I'll see if this is anything but utter male cow manure once I go to a computer that supports the type style. From a precursory, half-info glance I think you try to use false math proofs (i.e. 1=2) and obscure jargon to render the reader dazed and in awe, much like the post-modernist essay generator you stumbled upon.

But it may be legit. Since I don't support unicode, I can only guess, but if it's anything it's group theory. And to give a lecture about something/publish a paper, shouldn't you formulate a couple of solid proofs of your own?

Offline Quantum Burrito

  • Donkey Kong King
  • *****
  • Posts: 1036
  • Up, Down, Strange, Charm, Top, Bottom, Burrito
    • View Profile
Re: Surreal Numbers, and my slightly nervous connection with them.
« Reply #7 on: January 13, 2008, 07:50:22 pm »
After seeing you post that post-modernist generated essay, I'm going have to say your full of yourself. You just love to have people comment on how wonderfully smart you are. Don't worry, I'm sure someone here will feed your ego the size of downtown Manhatten.

Seriously, going from "I discovered dividing by 0!" to "surreal numbers" is just funny, if anything.
Those were jokes. This is not.

EDIT: Also, Manhattan.

One thing to consider: this contained not only a backstory, but was much longer than the joke posts. I don't put that much effort into jokes, I'm lazy.

Quote
From a precursory, half-info glance I think you try to use false math proofs (i.e. 1=2) and obscure jargon to render the reader dazed and in awe, much like the post-modernist essay generator you stumbled upon.
Except that this contains no logical fallacies. Unlike post-modernism, in mathematics, there is no way to string together meaningful symbols in a syntactically correct way, and come up with, as you put it, "utter male cow manure".

Quote
But it may be legit. Since I don't support unicode, I can only guess, but if it's anything it's group theory.
Oh, how nice of you. Here's a tip: if you can't read something, don't run off at the mouth at it.

And, it's set theory. I said, in non-Unicode characters, "they're an alternate algebraic closure of the rational field"

Oh, and actually, here's another tip: If you think I'm making stuff up, Google it. I even say to at the end of the post. (Well, close as).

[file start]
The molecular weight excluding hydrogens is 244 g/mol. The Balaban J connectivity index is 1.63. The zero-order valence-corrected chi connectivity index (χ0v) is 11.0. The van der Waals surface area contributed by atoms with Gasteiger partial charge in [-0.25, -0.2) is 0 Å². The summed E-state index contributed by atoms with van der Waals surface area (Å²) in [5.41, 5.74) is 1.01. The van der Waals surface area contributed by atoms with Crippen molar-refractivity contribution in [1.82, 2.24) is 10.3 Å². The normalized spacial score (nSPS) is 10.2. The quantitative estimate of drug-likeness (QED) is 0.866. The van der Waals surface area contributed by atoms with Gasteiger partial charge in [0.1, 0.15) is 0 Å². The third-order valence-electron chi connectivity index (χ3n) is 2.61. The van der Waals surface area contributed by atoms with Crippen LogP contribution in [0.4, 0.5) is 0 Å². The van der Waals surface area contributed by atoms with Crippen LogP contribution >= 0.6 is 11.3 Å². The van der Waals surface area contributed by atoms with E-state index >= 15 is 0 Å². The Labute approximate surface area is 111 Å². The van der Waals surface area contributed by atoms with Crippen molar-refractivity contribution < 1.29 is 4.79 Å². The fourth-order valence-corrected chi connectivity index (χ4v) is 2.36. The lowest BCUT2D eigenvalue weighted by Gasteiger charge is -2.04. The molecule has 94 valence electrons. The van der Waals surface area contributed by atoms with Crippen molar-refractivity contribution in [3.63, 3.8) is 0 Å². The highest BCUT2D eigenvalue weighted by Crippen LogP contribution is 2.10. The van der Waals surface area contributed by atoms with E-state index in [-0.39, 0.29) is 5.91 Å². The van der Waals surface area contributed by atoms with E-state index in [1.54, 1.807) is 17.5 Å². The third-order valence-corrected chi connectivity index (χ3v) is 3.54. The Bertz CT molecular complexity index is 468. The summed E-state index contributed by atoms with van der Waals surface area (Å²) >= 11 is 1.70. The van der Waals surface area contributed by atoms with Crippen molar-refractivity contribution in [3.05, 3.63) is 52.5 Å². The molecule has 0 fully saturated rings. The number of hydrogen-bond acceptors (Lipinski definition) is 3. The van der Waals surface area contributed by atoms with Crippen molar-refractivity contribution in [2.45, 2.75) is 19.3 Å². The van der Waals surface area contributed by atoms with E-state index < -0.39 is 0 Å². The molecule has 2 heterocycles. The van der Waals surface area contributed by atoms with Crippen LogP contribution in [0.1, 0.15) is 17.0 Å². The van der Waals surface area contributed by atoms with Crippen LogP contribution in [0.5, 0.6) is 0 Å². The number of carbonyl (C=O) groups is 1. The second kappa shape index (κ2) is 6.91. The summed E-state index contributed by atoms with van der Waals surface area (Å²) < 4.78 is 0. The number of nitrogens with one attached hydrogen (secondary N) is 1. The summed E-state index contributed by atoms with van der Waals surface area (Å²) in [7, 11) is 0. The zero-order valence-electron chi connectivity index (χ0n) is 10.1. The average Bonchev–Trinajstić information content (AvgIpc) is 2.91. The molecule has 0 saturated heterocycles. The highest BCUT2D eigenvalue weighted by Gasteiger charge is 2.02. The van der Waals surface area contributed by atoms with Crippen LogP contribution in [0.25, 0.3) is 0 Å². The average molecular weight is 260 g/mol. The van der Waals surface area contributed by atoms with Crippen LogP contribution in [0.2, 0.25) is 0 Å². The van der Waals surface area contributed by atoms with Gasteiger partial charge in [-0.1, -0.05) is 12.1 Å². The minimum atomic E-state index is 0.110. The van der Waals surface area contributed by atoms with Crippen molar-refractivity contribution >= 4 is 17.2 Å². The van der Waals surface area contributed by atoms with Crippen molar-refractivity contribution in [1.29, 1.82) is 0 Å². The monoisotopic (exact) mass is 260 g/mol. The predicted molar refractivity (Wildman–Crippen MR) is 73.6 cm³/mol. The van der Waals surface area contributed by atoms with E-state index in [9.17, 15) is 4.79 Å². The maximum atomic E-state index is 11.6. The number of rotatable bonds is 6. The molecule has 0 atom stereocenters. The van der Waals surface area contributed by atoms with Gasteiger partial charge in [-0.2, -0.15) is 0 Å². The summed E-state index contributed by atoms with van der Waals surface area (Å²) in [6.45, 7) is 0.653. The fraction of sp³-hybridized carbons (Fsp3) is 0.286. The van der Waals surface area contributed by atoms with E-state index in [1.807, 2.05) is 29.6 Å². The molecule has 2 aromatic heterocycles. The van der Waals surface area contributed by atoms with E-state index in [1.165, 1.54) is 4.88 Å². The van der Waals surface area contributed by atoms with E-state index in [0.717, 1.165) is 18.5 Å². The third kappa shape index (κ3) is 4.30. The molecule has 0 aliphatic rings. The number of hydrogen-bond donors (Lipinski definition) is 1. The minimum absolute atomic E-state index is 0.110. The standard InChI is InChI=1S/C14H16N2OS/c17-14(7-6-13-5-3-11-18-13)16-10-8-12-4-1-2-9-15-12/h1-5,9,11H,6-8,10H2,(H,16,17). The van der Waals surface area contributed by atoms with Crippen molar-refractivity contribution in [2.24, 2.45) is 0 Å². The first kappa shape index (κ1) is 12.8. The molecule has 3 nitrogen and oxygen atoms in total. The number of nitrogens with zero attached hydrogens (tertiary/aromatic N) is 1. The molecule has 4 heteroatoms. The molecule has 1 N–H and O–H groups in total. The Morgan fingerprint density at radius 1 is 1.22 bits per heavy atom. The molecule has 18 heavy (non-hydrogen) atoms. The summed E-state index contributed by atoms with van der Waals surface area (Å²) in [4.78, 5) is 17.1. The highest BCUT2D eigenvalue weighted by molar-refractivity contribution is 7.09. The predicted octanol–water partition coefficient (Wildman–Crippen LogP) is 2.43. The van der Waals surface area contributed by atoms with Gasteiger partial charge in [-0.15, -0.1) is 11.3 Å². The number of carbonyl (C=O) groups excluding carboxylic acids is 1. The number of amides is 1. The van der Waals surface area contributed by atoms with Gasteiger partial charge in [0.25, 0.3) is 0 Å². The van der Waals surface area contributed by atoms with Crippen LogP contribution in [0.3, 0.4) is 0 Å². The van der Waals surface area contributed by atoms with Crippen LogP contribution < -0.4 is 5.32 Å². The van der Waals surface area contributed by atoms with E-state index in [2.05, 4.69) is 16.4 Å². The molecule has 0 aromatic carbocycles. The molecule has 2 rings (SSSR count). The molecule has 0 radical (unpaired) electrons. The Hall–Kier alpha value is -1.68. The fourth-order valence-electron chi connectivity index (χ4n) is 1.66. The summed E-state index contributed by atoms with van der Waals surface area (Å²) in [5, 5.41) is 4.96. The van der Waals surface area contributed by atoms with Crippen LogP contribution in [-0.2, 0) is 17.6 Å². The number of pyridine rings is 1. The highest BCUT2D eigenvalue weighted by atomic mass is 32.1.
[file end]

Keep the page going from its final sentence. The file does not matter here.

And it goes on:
There is no excuse for making yourself look a pillock because you can't be bothered to type two words into Google. That's lazier than me.

Quote
And to give a lecture about something/publish a paper, shouldn't you formulate a couple of solid proofs of your own?

It's maths club, not a meeting of maths PhDs. I'm just introducing the concept to them.

EDIT: Also, this post was a bit of a give-away:
...anyone who wants to understand, read through until you get stuck. Then ask me. I need plenty of question-answering practice.

If it was bull, then I wouldn't bother saying that, would I? I'd just enjoy people getting stuck and thinking I'm so smart. But I'm not. I want to explain things. But instead of asking me for an explanation, you made a pronouncement about a post you couldn't read, without referring to any outside sources. Infact, I'd go so far as to say that you are full of yourself.
« Last Edit: January 13, 2008, 08:00:12 pm by Quantum Burrito »
Quote from: The Will
In a movie, one can always pull back and condemn the character or the artist ... But in playing a game ... we can be encouraged to examine our own values by seeing how we behave within virtual space.
tl;dr. But with all those shiny symbols and numbers it's probably awsome.

Offline Ultramarine

  • Super Mario Bro.
  • *****
  • Posts: 4977
  • Whatever.
    • View Profile
Re: Surreal Numbers, and my slightly nervous connection with them.
« Reply #8 on: January 13, 2008, 08:09:23 pm »
404, way to complicated for me but it caught my interest :P.
Kid: Oh wow I'm being deflowered by a grown woman!
Mother: By the way I'm your mother
Kid: OH GOD NO

EDIT: That's where it becomes rape if you were wondering.

ヽ(`∇)人(∇`)人(`∇)ノ   (゚д゚; )

Offline Kcronos

  • Commando Soldier
  • *****
  • Posts: 4034
  • The Dark Time Lord
    • View Profile
Re: Surreal Numbers, and my slightly nervous connection with them.
« Reply #9 on: January 13, 2008, 08:12:16 pm »
Ooookay.


Asked my mathematician dad.   He knows nothing about "surreal" numbers.  Is there a different term for them?